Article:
Sound — 9
Coheed And Cambria fans are in for a trip. Vocalist/guitarist Claudio Sanchez's solo project called The Prize Fighter Inferno has released a CD that dabbles in all sorts of styles and it's actually amazing how easily he transitions from genre to genre. On My Brothers Blood Machine, it is apparent that Sanchez has been hiding a lot up his sleeve and it's likely to go beyond your expectations. The CD has been said to be a continuation of the ongoing concept albums that Coheed And Cambria have released over the years, all of which deal with three species called Prise, Mage, and Man. How connected this solo project is to the continuing storyline will be up to the fans' interpretation, but the musical results actually go a bit beyond what Coheed and Cambria has done in the past -- and they've done a lot. On the first track, it's hard to tell which way My Brothers Blood Machine will go. The Going Price For Home is merely Sanchez's vocals backed by an electronic drum machine and doesn't necessary pack a punch. That being said, it is still an intriguing and gutsy way for a rock guitarist to start off his solo CD. The Going Price For Home might have some Coheed and Cambria fans going, What the hell? But if you're able to keep an open mind, you're likely to be pleasantly surprised. Sanchez leaves the drum machine behind on most tracks and displays his acoustic prowess at these times. One of the most beautifully constructed tracks is The Fight Of Moses Early & Sir Arthur McCloud. What Sanchez has created in this song feels a bit like stepping back into Medieval times. There is a clarity in his acoustic work that has just as much effect as a grinding solo would in an electric track and that's pretty amazing. With his hushed vocals layered over the acoustic, the track is easily the best one on the CD. The album does tend to take huge turns along the way, which may annoy some listeners. But if you're a fan of eclectic music -- including dance music, yes dance -- then a song like The Margretville Dance will also likely be a favorite. The synthesizer is brought out on this track and Sanchez creates a Michael Jackson-George Michael-esque hybrid pop song. As frightened as some of you are right now, it actually is one infectious song. If you do prefer your music a bit more raw and guitar-oriented, these synth tracks will have you fast-forwarding, however. And of course, if you are familiar with the often high-pitched vocals of Sanchez, that could also be a turnoff to some as well.
Lyrics — 9
One of the coolest aspects of My Brothers Blood Machine is that Sanchez provides the printed lyrics on a set of tarot cards that comes with the CD. Just as there are some mystical-sounding aspects to the music, the lyrics also keep to that same theme. There is definitely a story being told in the lyrics, and the various cryptic lyrical passages will keep fans busy trying to find the proper interpretation. Even if you don't have the time to piece the lyrical puzzle together, Sanchez has a beautiful way with words that is literary in a sense. In The Missing McCloud Boys, there is seemingly a murder that has occurred and the family is left to solve the crime. Sanchez sings, Which one killed my boy? My question to the incriminating convoy; I want death & blood for my songs; In the curse that warms the sun. These are lyrics you don't usually get from your average rock musician. In The Going Price For Home, the theme of love is taken on a different path than the usual sappy songs. Sanchez sings, And I've paid the price of solitude with wish to worry while you're away; With all grace to allow my hand the travel & worth here across your face; I love you more than you could know. The lyrics may be a bit too conceptual for some audiences, but their construction is still impressive.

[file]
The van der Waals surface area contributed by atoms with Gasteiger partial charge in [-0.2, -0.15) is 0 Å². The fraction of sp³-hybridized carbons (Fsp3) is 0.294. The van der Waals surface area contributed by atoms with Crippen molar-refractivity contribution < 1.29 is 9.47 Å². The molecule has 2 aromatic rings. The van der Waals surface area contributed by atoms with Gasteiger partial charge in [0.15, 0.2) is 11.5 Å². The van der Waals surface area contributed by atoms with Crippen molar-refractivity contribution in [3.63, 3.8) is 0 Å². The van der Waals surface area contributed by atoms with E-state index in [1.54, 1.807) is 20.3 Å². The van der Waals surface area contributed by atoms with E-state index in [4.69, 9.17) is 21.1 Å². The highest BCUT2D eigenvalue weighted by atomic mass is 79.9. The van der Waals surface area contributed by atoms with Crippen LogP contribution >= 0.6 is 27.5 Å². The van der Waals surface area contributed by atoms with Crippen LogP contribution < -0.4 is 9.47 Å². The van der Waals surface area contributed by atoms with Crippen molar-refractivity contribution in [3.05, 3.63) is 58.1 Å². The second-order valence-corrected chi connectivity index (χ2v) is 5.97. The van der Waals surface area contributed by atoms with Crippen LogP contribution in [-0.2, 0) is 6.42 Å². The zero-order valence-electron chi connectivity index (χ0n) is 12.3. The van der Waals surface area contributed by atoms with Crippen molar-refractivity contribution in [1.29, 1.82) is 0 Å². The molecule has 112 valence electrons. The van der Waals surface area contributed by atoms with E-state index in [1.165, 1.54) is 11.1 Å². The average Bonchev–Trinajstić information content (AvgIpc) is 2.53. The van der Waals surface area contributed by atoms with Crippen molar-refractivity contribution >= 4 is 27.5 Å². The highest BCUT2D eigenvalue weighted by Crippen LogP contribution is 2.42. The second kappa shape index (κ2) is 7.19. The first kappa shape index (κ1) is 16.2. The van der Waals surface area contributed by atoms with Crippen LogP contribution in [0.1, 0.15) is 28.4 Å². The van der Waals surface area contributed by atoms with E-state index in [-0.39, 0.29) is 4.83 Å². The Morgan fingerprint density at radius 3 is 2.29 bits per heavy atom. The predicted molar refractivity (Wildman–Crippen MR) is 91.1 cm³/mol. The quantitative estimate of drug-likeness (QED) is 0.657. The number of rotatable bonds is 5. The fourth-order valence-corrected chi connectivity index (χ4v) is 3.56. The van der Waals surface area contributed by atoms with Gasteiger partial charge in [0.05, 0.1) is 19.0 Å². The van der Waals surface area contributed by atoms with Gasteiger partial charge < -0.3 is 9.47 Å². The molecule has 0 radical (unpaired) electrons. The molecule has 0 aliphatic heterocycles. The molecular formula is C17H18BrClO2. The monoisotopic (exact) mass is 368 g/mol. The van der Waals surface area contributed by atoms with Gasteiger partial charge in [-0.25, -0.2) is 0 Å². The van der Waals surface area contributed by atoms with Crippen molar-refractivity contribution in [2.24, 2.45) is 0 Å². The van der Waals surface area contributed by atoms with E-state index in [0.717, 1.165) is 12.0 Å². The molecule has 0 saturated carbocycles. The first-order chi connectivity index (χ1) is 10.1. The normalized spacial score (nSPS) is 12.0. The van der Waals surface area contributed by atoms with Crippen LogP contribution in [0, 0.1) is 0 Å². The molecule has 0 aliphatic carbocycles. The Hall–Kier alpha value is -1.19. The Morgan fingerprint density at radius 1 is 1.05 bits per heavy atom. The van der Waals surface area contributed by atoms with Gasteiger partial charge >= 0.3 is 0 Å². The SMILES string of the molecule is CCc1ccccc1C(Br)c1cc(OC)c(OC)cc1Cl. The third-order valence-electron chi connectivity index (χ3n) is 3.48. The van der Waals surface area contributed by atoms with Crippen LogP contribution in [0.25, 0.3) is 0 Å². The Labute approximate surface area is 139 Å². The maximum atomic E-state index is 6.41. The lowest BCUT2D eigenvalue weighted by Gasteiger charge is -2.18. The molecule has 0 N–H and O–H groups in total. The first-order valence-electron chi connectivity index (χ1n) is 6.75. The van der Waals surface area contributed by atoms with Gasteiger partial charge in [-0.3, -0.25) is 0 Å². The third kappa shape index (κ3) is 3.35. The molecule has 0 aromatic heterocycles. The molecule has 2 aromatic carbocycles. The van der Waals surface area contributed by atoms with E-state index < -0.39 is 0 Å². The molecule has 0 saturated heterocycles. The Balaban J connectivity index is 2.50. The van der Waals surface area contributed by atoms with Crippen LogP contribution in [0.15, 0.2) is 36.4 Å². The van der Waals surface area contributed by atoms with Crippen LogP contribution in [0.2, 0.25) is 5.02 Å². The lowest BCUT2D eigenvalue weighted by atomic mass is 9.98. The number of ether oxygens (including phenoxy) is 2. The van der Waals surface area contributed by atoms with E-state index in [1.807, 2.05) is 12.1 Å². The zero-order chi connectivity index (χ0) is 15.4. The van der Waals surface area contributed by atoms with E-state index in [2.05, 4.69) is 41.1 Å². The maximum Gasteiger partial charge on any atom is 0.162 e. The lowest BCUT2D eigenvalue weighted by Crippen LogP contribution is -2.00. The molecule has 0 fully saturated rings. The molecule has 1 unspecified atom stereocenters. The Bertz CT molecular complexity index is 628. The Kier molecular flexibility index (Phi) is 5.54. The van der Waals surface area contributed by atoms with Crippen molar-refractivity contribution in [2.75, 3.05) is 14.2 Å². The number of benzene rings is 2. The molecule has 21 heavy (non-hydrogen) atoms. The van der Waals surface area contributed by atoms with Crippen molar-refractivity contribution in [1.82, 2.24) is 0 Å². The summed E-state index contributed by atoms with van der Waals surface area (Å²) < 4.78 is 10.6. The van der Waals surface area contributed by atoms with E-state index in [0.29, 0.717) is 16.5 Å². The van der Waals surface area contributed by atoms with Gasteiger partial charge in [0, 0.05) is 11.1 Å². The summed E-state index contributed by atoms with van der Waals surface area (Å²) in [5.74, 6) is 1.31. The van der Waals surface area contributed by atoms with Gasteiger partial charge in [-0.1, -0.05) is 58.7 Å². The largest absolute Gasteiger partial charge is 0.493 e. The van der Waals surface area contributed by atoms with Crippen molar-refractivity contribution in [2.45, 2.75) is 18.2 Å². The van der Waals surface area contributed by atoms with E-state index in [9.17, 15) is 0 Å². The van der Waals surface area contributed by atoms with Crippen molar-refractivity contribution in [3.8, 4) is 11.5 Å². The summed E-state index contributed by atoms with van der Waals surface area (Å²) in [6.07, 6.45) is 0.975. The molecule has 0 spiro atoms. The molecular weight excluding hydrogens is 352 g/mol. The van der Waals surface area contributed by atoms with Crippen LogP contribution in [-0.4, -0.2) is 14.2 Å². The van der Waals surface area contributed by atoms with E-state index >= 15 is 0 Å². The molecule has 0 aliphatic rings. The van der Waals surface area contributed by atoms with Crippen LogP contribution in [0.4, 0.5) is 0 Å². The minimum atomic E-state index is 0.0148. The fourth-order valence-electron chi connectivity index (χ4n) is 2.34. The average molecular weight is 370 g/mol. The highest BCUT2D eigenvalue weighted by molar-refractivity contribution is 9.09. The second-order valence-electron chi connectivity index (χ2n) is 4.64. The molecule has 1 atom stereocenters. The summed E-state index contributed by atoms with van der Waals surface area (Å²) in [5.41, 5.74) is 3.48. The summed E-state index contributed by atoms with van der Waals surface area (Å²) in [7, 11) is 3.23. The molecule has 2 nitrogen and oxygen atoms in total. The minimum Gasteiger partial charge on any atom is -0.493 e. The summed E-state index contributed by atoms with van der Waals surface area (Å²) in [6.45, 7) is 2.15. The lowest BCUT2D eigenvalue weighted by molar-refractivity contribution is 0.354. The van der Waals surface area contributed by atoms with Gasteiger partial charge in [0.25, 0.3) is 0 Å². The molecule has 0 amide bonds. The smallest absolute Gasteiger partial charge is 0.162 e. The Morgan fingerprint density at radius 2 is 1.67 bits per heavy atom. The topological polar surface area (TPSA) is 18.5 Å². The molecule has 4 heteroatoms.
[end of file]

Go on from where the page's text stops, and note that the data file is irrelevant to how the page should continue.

Overall Impression — 9
As solo projects go, The Prize Fighter Inferno is one of the most successful in a long time. The reason why is simple: Claudio Sanchez never limits himself to being just a rock guy. While there is a bit of the electric guitar on the CD, it is primarily the acoustic, the synthesizer, and Sanchez's exceptional vocal diversity that are in the spotlight. Without a full band, Sanchez still has a wide enough range of musical experience that he can still create a full sound. It may not be quite on par with Pink Floyd's The Wall, but it does have the same feel at times. There are quiet moments where it is evident that Sanchez is using a higher pitch and softer-toned guitar to create a new character, and that helps in constructing the storyline. While the songs might now appeal to all the Floyd fans out there, there is still something to be said about a one-man band even getting close to an album like The Wall.